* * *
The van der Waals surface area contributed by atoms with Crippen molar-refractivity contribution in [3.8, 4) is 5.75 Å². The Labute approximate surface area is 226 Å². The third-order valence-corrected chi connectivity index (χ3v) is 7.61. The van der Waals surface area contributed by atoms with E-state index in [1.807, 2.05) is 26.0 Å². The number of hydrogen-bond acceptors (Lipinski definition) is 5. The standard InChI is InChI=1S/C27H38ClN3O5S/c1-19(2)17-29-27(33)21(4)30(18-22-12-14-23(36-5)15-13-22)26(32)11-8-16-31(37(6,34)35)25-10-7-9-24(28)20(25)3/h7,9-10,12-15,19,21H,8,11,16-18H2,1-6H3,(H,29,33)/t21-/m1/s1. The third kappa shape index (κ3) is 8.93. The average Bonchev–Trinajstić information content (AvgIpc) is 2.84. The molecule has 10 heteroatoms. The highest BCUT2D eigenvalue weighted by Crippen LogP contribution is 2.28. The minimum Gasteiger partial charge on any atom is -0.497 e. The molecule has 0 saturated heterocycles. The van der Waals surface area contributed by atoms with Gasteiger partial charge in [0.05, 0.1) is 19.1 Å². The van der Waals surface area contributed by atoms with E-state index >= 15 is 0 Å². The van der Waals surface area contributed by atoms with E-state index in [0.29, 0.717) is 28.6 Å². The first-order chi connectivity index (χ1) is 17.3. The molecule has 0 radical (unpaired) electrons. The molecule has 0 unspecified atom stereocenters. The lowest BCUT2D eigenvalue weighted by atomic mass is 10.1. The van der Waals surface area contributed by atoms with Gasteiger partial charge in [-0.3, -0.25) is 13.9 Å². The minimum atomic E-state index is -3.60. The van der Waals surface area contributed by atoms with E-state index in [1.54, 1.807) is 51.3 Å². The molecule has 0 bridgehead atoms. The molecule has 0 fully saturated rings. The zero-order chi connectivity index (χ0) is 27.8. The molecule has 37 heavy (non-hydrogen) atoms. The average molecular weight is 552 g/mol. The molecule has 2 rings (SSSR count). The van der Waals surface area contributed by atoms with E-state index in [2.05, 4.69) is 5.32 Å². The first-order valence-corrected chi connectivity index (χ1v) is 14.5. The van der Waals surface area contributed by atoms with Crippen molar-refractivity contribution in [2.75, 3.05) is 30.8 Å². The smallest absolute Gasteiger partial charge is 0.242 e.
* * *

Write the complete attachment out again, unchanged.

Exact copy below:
The van der Waals surface area contributed by atoms with Crippen molar-refractivity contribution in [3.8, 4) is 5.75 Å². The Labute approximate surface area is 226 Å². The third-order valence-corrected chi connectivity index (χ3v) is 7.61. The van der Waals surface area contributed by atoms with E-state index in [1.807, 2.05) is 26.0 Å². The number of hydrogen-bond acceptors (Lipinski definition) is 5. The standard InChI is InChI=1S/C27H38ClN3O5S/c1-19(2)17-29-27(33)21(4)30(18-22-12-14-23(36-5)15-13-22)26(32)11-8-16-31(37(6,34)35)25-10-7-9-24(28)20(25)3/h7,9-10,12-15,19,21H,8,11,16-18H2,1-6H3,(H,29,33)/t21-/m1/s1. The third kappa shape index (κ3) is 8.93. The average Bonchev–Trinajstić information content (AvgIpc) is 2.84. The molecule has 10 heteroatoms. The highest BCUT2D eigenvalue weighted by Crippen LogP contribution is 2.28. The minimum Gasteiger partial charge on any atom is -0.497 e. The molecule has 0 saturated heterocycles. The van der Waals surface area contributed by atoms with Gasteiger partial charge in [0.05, 0.1) is 19.1 Å². The van der Waals surface area contributed by atoms with E-state index >= 15 is 0 Å². The van der Waals surface area contributed by atoms with E-state index in [0.29, 0.717) is 28.6 Å². The first-order chi connectivity index (χ1) is 17.3. The molecule has 0 radical (unpaired) electrons. The molecule has 0 unspecified atom stereocenters. The lowest BCUT2D eigenvalue weighted by atomic mass is 10.1. The van der Waals surface area contributed by atoms with Gasteiger partial charge in [-0.3, -0.25) is 13.9 Å². The minimum atomic E-state index is -3.60. The van der Waals surface area contributed by atoms with E-state index in [1.54, 1.807) is 51.3 Å². The molecule has 0 bridgehead atoms. The molecule has 0 fully saturated rings. The zero-order chi connectivity index (χ0) is 27.8. The molecule has 37 heavy (non-hydrogen) atoms. The average molecular weight is 552 g/mol. The molecule has 2 rings (SSSR count). The van der Waals surface area contributed by atoms with E-state index in [2.05, 4.69) is 5.32 Å². The first-order valence-corrected chi connectivity index (χ1v) is 14.5. The van der Waals surface area contributed by atoms with Crippen molar-refractivity contribution in [2.75, 3.05) is 30.8 Å². The smallest absolute Gasteiger partial charge is 0.242 e.